At the moment, the blogosphere is still a supplement, with “real” work still appearing in traditional brick-and-mortar publishing formats. But soon that will change as well, in ways difficult to foresee, and everyone is going to need an online presence. That’s why I don’t quit (I did quit once, for less than a day, but too many people asked me to restart it). If I did, I know I’d just be back online again a few years later. The medium has so many advantages that it’s inevitable. However, we’re all still figuring out the rules in this new world. For instance, what’s the best way to handle the town drunks? How to punish the vandals? It’s being done piecemeal at the moment, but over time I think certain behavioral standards, and the enforcement thereof, will start to become established.

2. We have studied Meillassoux’s work as well as your 2008 review of After Finitude from Philosophy Today. Obviously, you take much away from his critique of correlationism. My students agree with your recent formulation, described often on your blog (http://doctorzamalek2.wordpress.com/), that Meillassoux is a “correlationist” himself. Yet, despite your great respect for him, nothing seems further from your work than his idea of a “chaotic in-itself” behind the phenomena of our world. Another way to think this is that many philosophers who argue for a form of realism seem to leave us without objects, but with a chaotic form of the real that bedevils our descriptions.

I’m in agreement that you can’t have realism without objects. Otherwise, you’re just left with a vague notion of “resistance” or “trauma” or “obstruction” at the limit of the experienced world, and if it isn’t allowed to be articulated into individuals, then you have to explain how the magical leap is made from a unified Real to a pluralized Experience, which in my view is clearly an incoherent jump.

Some try a subtler solution in which the Real isn’t just one, but it’s also not quite many. Examples of such solutions include Simondon’s “pre-individual,” DeLanda’s “heterogeneous yet continuous” realm, and in my opinion Deleuze’s virtual never escapes this predicament, either. We see it on the analytic side in thinkers such as Ladyman and Ross, the targets of my critique in Dundee. The real for them is “structure,” which supposedly avoids being a monolithic lump while also avoiding a realm of genuine individuals. All of these proposed solutions are, to my mind, the simple unearned positing of a wish. There is a serious philosophical problem in how to balance the individuality of things with their need to relate, and these positions solve it merely by saying “reality itself is already sort of individualized and sort of in relation.” You can’t do it that way. You have to grant that the two extreme poles exist and then show how to unify them. That’s what I’m up to with vicarious causation: trying to show how links are possible despite the inherent separation of things. You can’t start out by calling it a “pseudo-problem,” because then you’re left to solve it by fiat.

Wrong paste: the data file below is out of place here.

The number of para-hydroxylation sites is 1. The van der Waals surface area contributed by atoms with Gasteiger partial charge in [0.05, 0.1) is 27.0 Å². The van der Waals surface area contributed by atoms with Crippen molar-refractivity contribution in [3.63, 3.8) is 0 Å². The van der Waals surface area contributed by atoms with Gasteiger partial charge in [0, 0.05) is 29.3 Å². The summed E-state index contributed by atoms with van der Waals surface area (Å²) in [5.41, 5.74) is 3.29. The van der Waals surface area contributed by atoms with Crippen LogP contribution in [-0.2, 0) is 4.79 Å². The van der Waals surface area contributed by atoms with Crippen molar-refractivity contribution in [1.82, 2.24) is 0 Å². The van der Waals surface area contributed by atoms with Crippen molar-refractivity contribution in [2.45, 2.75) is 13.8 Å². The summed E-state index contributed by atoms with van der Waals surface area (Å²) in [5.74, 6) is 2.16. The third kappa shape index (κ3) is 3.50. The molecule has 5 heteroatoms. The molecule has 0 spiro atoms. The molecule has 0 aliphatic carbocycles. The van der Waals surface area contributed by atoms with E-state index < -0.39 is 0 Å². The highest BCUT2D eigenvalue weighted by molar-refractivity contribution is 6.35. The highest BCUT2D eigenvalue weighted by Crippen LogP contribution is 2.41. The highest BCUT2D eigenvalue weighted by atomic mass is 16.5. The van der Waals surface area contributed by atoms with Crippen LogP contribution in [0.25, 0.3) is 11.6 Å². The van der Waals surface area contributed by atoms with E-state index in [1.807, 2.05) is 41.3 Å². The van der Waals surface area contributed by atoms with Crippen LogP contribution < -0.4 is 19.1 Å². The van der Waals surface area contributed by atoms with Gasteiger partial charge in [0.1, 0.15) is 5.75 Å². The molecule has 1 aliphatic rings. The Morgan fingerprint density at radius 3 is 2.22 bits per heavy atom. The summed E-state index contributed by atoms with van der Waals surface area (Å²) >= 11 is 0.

As for Meillassoux (I respect him greatly and he has become a personal friend as well), he rejects the principle of sufficient reason whereas I support it. In other words, he has a sort of occasionalist position in which everything is cut off from everything else, which I also start with, but the difference is that I think it’s a crucial problem to be solved and he doesn’t think there’s any solution. Nothing is connected to anything else; their connection remains purely contingent. But I would note the following point. Meillassoux’s argument, if true, would not only apply to the causal relation between separate things, but also to the part-whole relation within things. It’s strange enough to say that a flower could disappear at any moment and be replaced by a moose. But it’s even weirder to think that a flower in any given moment could be made of moose-pieces and still be a flower. If we look at sufficient reason inside a given moment rather than between two moments, it seems a lot harder to give up than Meillassoux thinks.

Incidentally, I should say to your students that the study of parts and wholes is called “mereology.” It was founded in analytic philosophy by a Polish thinker called Lesniewski, and those who want a good introduction to it should read the book Parts by Peter Simons, which still seems to be the best introduction to mereology more than 20 years later. Mereology has always been something of a rival to set theory, which is of course what dominates in Badiou and his followers. But one problem is that Badiou’s set theory is an extensional set theory, meaning that there is no internal organizing principle of the sets. You can randomly stipulate 17 assorted objects as members of a set, and then by fiat they become a set; it is the one who counts who determines membership, not some internal principle. Perhaps it is obvious why that’s an anti-realist gesture, and indeed very close to British Empiricism with its “bundle of qualities” theory of what makes a thing be one. I have a realist take on parts and wholes myself. Levi Bryant will be speaking on the topic at our first object-oriented ontology conference in Atlanta in April.